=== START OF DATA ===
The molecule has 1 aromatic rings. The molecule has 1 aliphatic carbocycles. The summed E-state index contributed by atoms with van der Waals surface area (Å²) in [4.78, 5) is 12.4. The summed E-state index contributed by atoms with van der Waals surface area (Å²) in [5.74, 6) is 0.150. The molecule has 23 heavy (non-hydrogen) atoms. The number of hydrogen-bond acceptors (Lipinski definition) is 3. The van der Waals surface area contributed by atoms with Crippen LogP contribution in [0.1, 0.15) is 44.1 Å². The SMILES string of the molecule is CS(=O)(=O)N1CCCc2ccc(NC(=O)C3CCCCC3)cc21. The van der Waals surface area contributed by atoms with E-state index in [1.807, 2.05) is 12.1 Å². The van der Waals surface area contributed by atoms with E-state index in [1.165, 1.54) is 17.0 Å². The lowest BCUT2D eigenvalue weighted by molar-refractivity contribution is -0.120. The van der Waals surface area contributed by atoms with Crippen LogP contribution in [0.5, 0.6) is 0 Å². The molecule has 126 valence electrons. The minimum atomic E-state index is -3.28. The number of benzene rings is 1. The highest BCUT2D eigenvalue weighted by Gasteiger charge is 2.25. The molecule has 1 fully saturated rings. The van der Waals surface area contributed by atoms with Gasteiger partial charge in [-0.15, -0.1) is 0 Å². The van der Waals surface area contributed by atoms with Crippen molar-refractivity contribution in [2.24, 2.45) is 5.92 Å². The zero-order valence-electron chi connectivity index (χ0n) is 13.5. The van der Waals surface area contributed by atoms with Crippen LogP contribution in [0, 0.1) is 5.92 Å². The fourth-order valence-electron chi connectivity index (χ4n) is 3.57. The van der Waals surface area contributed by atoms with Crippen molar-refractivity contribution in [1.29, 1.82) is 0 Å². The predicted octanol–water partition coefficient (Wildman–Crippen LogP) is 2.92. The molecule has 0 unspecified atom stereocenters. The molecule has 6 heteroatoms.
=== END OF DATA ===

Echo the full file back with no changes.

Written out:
The molecule has 1 aromatic rings. The molecule has 1 aliphatic carbocycles. The summed E-state index contributed by atoms with van der Waals surface area (Å²) in [4.78, 5) is 12.4. The summed E-state index contributed by atoms with van der Waals surface area (Å²) in [5.74, 6) is 0.150. The molecule has 23 heavy (non-hydrogen) atoms. The number of hydrogen-bond acceptors (Lipinski definition) is 3. The van der Waals surface area contributed by atoms with Crippen LogP contribution in [0.1, 0.15) is 44.1 Å². The SMILES string of the molecule is CS(=O)(=O)N1CCCc2ccc(NC(=O)C3CCCCC3)cc21. The van der Waals surface area contributed by atoms with E-state index in [1.807, 2.05) is 12.1 Å². The van der Waals surface area contributed by atoms with E-state index in [1.165, 1.54) is 17.0 Å². The lowest BCUT2D eigenvalue weighted by molar-refractivity contribution is -0.120. The van der Waals surface area contributed by atoms with Crippen LogP contribution in [0.5, 0.6) is 0 Å². The molecule has 126 valence electrons. The minimum atomic E-state index is -3.28. The number of benzene rings is 1. The highest BCUT2D eigenvalue weighted by Gasteiger charge is 2.25. The molecule has 1 fully saturated rings. The van der Waals surface area contributed by atoms with Gasteiger partial charge in [-0.15, -0.1) is 0 Å². The van der Waals surface area contributed by atoms with Crippen molar-refractivity contribution in [2.24, 2.45) is 5.92 Å². The zero-order valence-electron chi connectivity index (χ0n) is 13.5. The van der Waals surface area contributed by atoms with Crippen LogP contribution in [0, 0.1) is 5.92 Å². The fourth-order valence-electron chi connectivity index (χ4n) is 3.57. The van der Waals surface area contributed by atoms with Crippen molar-refractivity contribution in [1.29, 1.82) is 0 Å². The predicted octanol–water partition coefficient (Wildman–Crippen LogP) is 2.92. The molecule has 0 unspecified atom stereocenters. The molecule has 6 heteroatoms.